Psalm 34:13
Parallel Verses
New American Standard Bible
Keep your tongue from evil And your lips from speaking deceit.

King James Bible
Keep thy tongue from evil, and thy lips from speaking guile.

Darby Bible Translation
Keep thy tongue from evil, and thy lips from speaking guile;

World English Bible
Keep your tongue from evil, and your lips from speaking lies.

Young's Literal Translation
Keep thy tongue from evil, And thy lips from speaking deceit.

Psalm 34:13 Parallel
Commentary
Barnes' Notes on the Bible

Keep thy tongue from evil - From speaking wrong things. Always give utterance to truth, and truth alone. The meaning is, that this is one of the methods of lengthening out life. To love the truth; to speak the truth; to avoid all falsehood, slander, and deceit, will contribute to this, or will be a means which will tend to prolong life, and to make it happy.

And thy lips from speaking guile - Deceit. Do not "deceive" others by your words. Do not make any statements which are not true, or any promises which you cannot and will not keep. Do not flatter others; and do not give utterance to slander. Be a man characterized by the love of truth: and let all your words convey truth, and truth only. It cannot be doubted that this, like all other virtues, would tend to lengthen life, and to make it prosperous and peaceful. There is no vice which does not tend to abridge human life, as there is no virtue which does not tend to lengthen it. But probably the specific idea here is, that the way to avoid the hostility of other people, and to secure their favor and friendship, is to deal with them truly, and thus to live in peace with them. It is true, also, that God will bless a life of virtue and uprightness, and though there is no absolute certainty that anyone, however virtuous he may be, may not be cut off in early life, yet it is also true that, other things being equal, a man of truth and integrity will be more likely to live long - (as he will be more certain to make the most of life) - than one who is false and corrupt.

Psalm 34:13 Parallel Commentaries

Library
The Encamping Angel
'The Angel of the Lord encampeth round about them that fear Him, and delivereth them.'--PSALM xxxiv. 7. If we accept the statement in the superscription of this psalm, it dates from one of the darkest hours in David's life. His fortunes were never lower than when he fled from Gath, the city of Goliath, to Adullam. He never appears in a less noble light than when he feigned madness to avert the dangers which he might well dread there. How unlike the terror and self-degradation of the man who 'scrabbled
Alexander Maclaren—Expositions of Holy Scripture

A Poor Man's Cry, and what came of It
On this occasion I want to speak of what happens to those who do return to God; because many have newly been brought, through mighty grace. Some of them I have seen; and I have rejoiced over them with exceeding great joy. They tell me that they did distinctly lay hold on eternal life last Sabbath day; and they are clear about what it means. They came out of darkness into his marvellous light; they knew it, and could not resist the impulse at once to tell those with whom they sat in the pews, that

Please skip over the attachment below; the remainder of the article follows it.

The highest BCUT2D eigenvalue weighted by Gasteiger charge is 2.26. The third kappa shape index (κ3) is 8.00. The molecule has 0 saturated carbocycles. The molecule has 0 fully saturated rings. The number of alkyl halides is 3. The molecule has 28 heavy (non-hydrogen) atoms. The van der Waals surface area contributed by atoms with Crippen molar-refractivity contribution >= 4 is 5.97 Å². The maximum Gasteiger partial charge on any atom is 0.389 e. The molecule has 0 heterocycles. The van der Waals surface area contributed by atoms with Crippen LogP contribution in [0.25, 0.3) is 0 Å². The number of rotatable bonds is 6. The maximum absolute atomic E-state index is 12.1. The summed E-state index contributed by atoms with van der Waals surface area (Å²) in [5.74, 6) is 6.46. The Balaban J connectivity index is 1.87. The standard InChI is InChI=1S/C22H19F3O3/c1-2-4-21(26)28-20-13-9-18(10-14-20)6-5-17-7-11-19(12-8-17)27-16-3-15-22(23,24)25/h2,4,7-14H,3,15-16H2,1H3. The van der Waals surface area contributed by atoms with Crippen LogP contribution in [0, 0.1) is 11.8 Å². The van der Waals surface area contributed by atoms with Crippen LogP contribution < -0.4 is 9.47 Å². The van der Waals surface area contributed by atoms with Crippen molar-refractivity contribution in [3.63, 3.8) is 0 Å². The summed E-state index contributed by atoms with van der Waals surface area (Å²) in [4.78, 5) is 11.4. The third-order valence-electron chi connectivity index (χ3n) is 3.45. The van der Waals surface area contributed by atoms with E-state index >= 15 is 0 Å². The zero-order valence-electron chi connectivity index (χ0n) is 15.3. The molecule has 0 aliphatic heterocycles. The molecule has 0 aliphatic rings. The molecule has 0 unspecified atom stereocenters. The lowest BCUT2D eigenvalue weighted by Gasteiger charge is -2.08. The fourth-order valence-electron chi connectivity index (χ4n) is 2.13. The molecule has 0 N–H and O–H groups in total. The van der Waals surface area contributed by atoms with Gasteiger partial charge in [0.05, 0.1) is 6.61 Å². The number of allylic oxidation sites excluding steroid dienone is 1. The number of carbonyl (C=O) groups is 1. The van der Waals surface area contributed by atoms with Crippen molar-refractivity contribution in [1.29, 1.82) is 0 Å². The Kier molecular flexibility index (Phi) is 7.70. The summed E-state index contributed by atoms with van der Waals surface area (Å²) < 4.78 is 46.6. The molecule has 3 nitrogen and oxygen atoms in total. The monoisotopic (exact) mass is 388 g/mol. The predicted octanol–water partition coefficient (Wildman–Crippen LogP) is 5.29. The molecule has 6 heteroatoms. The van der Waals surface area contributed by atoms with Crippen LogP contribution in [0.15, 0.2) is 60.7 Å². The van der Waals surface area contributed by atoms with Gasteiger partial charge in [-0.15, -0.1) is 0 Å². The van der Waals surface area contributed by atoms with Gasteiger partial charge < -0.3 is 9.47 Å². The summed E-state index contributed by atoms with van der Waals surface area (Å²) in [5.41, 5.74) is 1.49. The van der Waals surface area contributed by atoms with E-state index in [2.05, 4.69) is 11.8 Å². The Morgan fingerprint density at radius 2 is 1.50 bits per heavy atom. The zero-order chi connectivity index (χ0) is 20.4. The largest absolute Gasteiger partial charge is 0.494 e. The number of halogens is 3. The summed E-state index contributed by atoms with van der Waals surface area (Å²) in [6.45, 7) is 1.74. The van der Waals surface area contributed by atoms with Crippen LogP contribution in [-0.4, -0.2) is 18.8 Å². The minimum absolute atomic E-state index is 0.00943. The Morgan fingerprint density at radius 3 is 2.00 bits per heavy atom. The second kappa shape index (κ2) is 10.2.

Charles Haddon Spurgeon—Spurgeon's Sermons Volume 37: 1891

The Abbots Euroul and Loumon.
To the examples already given in the previous biographies, of the power which religion exercised over the rough and savage mind, we may add the following. The abbot Ebrolf (Euroul) had settled with his monks in a thick forest, infested by wild beasts and robbers. One of the robbers came to them, and, struck with reverence at their aspect, said to them: "Ye have chosen no fit dwelling for you here. The inhabitants of this forest live by plunder, and will not tolerate any one amongst them who maintains
Augustus Neander—Light in the Dark Places

Letter Xli to Thomas of St. Omer, after He had Broken his Promise of Adopting a Change of Life.
To Thomas of St. Omer, After He Had Broken His Promise of Adopting a Change of Life. He urges him to leave his studies and enter religion, and sets before him the miserable end of Thomas of Beverley. To his dearly beloved son, Thomas, Brother Bernard, called Abbot of Clairvaux, that he may walk in the fear of the Lord. 1. You do well in acknowledging the debt of your promise, and in not denying your guilt in deferring its performance. But I beg you not to think simply of what you promised, but to
Saint Bernard of Clairvaux—Some Letters of Saint Bernard, Abbot of Clairvaux

Cross References
James 1:26
If anyone thinks himself to be religious, and yet does not bridle his tongue but deceives his own heart, this man's religion is worthless.

1 Peter 2:22
WHO COMMITTED NO SIN, NOR WAS ANY DECEIT FOUND IN HIS MOUTH;

1 Peter 3:10
For, "THE ONE WHO DESIRES LIFE, TO LOVE AND SEE GOOD DAYS, MUST KEEP HIS TONGUE FROM EVIL AND HIS LIPS FROM SPEAKING DECEIT.

Psalm 39:1
For the choir director, for Jeduthun. A Psalm of David. I said, "I will guard my ways That I may not sin with my tongue; I will guard my mouth as with a muzzle While the wicked are in my presence."

Psalm 141:3
Set a guard, O LORD, over my mouth; Keep watch over the door of my lips.

Proverbs 13:3
The one who guards his mouth preserves his life; The one who opens wide his lips comes to ruin.

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